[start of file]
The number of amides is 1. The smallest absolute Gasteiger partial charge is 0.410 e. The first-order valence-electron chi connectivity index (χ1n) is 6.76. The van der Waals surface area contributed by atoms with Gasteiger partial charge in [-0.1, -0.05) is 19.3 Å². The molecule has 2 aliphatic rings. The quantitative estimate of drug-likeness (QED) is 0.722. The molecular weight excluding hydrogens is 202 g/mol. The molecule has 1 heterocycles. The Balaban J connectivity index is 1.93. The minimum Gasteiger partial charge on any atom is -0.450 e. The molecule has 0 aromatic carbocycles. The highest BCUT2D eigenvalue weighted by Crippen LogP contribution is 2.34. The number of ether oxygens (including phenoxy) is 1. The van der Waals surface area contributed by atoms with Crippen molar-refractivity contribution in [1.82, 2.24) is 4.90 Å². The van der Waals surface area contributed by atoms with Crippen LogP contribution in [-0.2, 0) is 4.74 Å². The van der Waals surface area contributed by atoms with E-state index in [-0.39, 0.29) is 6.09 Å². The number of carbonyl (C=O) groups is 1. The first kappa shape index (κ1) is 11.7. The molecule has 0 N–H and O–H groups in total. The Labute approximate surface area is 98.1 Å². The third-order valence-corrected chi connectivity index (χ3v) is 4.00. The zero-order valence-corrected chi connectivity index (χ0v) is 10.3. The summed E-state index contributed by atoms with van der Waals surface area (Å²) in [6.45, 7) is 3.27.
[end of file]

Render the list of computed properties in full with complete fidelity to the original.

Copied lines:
The number of amides is 1. The smallest absolute Gasteiger partial charge is 0.410 e. The first-order valence-electron chi connectivity index (χ1n) is 6.76. The van der Waals surface area contributed by atoms with Gasteiger partial charge in [-0.1, -0.05) is 19.3 Å². The molecule has 2 aliphatic rings. The quantitative estimate of drug-likeness (QED) is 0.722. The molecular weight excluding hydrogens is 202 g/mol. The molecule has 1 heterocycles. The Balaban J connectivity index is 1.93. The minimum Gasteiger partial charge on any atom is -0.450 e. The molecule has 0 aromatic carbocycles. The highest BCUT2D eigenvalue weighted by Crippen LogP contribution is 2.34. The number of ether oxygens (including phenoxy) is 1. The van der Waals surface area contributed by atoms with Crippen molar-refractivity contribution in [1.82, 2.24) is 4.90 Å². The van der Waals surface area contributed by atoms with Crippen LogP contribution in [-0.2, 0) is 4.74 Å². The van der Waals surface area contributed by atoms with E-state index in [-0.39, 0.29) is 6.09 Å². The number of carbonyl (C=O) groups is 1. The first kappa shape index (κ1) is 11.7. The molecule has 0 N–H and O–H groups in total. The Labute approximate surface area is 98.1 Å². The third-order valence-corrected chi connectivity index (χ3v) is 4.00. The zero-order valence-corrected chi connectivity index (χ0v) is 10.3. The summed E-state index contributed by atoms with van der Waals surface area (Å²) in [6.45, 7) is 3.27.